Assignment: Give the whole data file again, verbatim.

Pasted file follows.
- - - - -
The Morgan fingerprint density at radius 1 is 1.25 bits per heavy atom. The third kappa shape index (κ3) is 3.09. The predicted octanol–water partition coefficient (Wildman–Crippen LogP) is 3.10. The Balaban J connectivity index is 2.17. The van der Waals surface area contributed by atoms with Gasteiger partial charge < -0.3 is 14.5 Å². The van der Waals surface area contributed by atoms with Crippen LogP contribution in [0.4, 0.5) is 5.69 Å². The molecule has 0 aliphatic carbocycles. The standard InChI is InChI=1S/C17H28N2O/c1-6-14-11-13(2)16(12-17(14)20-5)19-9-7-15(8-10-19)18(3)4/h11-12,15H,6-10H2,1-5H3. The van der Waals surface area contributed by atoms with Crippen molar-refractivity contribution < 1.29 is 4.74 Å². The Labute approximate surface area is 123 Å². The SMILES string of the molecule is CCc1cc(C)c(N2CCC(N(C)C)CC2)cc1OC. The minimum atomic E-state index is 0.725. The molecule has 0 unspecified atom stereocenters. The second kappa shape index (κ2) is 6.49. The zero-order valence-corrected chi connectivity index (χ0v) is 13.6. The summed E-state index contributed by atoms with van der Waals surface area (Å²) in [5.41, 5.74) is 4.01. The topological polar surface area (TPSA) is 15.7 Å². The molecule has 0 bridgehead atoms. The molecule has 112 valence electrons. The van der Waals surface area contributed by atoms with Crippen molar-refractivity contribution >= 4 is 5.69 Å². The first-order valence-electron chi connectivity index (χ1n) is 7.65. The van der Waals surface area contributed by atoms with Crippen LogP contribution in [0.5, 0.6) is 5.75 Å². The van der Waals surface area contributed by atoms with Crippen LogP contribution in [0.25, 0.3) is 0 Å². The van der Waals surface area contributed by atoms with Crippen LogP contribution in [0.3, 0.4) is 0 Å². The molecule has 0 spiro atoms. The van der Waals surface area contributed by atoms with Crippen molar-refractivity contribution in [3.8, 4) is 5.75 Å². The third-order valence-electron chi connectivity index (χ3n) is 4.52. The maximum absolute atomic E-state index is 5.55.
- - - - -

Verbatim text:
The Morgan fingerprint density at radius 1 is 1.25 bits per heavy atom. The third kappa shape index (κ3) is 3.09. The predicted octanol–water partition coefficient (Wildman–Crippen LogP) is 3.10. The Balaban J connectivity index is 2.17. The van der Waals surface area contributed by atoms with Gasteiger partial charge < -0.3 is 14.5 Å². The van der Waals surface area contributed by atoms with Crippen LogP contribution in [0.4, 0.5) is 5.69 Å². The molecule has 0 aliphatic carbocycles. The standard InChI is InChI=1S/C17H28N2O/c1-6-14-11-13(2)16(12-17(14)20-5)19-9-7-15(8-10-19)18(3)4/h11-12,15H,6-10H2,1-5H3. The van der Waals surface area contributed by atoms with Crippen molar-refractivity contribution < 1.29 is 4.74 Å². The Labute approximate surface area is 123 Å². The SMILES string of the molecule is CCc1cc(C)c(N2CCC(N(C)C)CC2)cc1OC. The minimum atomic E-state index is 0.725. The molecule has 0 unspecified atom stereocenters. The second kappa shape index (κ2) is 6.49. The zero-order valence-corrected chi connectivity index (χ0v) is 13.6. The summed E-state index contributed by atoms with van der Waals surface area (Å²) in [5.41, 5.74) is 4.01. The topological polar surface area (TPSA) is 15.7 Å². The molecule has 0 bridgehead atoms. The molecule has 112 valence electrons. The van der Waals surface area contributed by atoms with Crippen molar-refractivity contribution >= 4 is 5.69 Å². The first-order valence-electron chi connectivity index (χ1n) is 7.65. The van der Waals surface area contributed by atoms with Crippen LogP contribution in [0.5, 0.6) is 5.75 Å². The van der Waals surface area contributed by atoms with Crippen LogP contribution in [0.25, 0.3) is 0 Å². The van der Waals surface area contributed by atoms with Crippen LogP contribution in [0.3, 0.4) is 0 Å². The molecule has 0 spiro atoms. The van der Waals surface area contributed by atoms with Crippen molar-refractivity contribution in [3.8, 4) is 5.75 Å². The third-order valence-electron chi connectivity index (χ3n) is 4.52. The maximum absolute atomic E-state index is 5.55.